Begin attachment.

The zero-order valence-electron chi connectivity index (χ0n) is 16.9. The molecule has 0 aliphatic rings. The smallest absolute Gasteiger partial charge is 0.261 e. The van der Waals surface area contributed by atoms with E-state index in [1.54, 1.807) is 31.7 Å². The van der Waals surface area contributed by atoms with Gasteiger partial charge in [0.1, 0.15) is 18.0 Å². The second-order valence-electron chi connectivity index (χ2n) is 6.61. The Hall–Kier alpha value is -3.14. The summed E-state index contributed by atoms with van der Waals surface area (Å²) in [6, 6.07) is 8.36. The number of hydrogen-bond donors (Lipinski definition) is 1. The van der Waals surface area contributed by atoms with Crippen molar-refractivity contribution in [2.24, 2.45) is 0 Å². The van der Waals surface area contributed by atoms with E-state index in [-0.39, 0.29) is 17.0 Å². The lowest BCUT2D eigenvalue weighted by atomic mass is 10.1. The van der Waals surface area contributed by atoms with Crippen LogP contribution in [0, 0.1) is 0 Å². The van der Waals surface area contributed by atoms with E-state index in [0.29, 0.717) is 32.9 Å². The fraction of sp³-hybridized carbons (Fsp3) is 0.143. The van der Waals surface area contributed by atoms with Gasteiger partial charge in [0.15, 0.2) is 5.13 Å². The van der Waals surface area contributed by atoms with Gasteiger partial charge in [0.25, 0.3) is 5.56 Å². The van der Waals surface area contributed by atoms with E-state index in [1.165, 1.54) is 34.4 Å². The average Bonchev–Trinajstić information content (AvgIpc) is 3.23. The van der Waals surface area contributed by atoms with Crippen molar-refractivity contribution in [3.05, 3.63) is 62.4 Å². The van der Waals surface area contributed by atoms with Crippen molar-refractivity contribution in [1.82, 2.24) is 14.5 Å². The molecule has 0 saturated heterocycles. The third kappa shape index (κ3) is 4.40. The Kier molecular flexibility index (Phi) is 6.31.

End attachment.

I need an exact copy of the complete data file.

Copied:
The zero-order valence-electron chi connectivity index (χ0n) is 16.9. The molecule has 0 aliphatic rings. The smallest absolute Gasteiger partial charge is 0.261 e. The van der Waals surface area contributed by atoms with E-state index in [1.54, 1.807) is 31.7 Å². The van der Waals surface area contributed by atoms with Gasteiger partial charge in [0.1, 0.15) is 18.0 Å². The second-order valence-electron chi connectivity index (χ2n) is 6.61. The Hall–Kier alpha value is -3.14. The summed E-state index contributed by atoms with van der Waals surface area (Å²) in [6, 6.07) is 8.36. The number of hydrogen-bond donors (Lipinski definition) is 1. The van der Waals surface area contributed by atoms with Crippen molar-refractivity contribution in [2.24, 2.45) is 0 Å². The van der Waals surface area contributed by atoms with E-state index in [-0.39, 0.29) is 17.0 Å². The lowest BCUT2D eigenvalue weighted by atomic mass is 10.1. The van der Waals surface area contributed by atoms with Crippen LogP contribution in [0, 0.1) is 0 Å². The van der Waals surface area contributed by atoms with E-state index in [0.29, 0.717) is 32.9 Å². The fraction of sp³-hybridized carbons (Fsp3) is 0.143. The van der Waals surface area contributed by atoms with Gasteiger partial charge in [0.15, 0.2) is 5.13 Å². The van der Waals surface area contributed by atoms with Gasteiger partial charge in [0.25, 0.3) is 5.56 Å². The van der Waals surface area contributed by atoms with E-state index in [1.165, 1.54) is 34.4 Å². The average Bonchev–Trinajstić information content (AvgIpc) is 3.23. The van der Waals surface area contributed by atoms with Crippen molar-refractivity contribution in [3.05, 3.63) is 62.4 Å². The van der Waals surface area contributed by atoms with Crippen molar-refractivity contribution in [1.82, 2.24) is 14.5 Å². The molecule has 0 saturated heterocycles. The third kappa shape index (κ3) is 4.40. The Kier molecular flexibility index (Phi) is 6.31.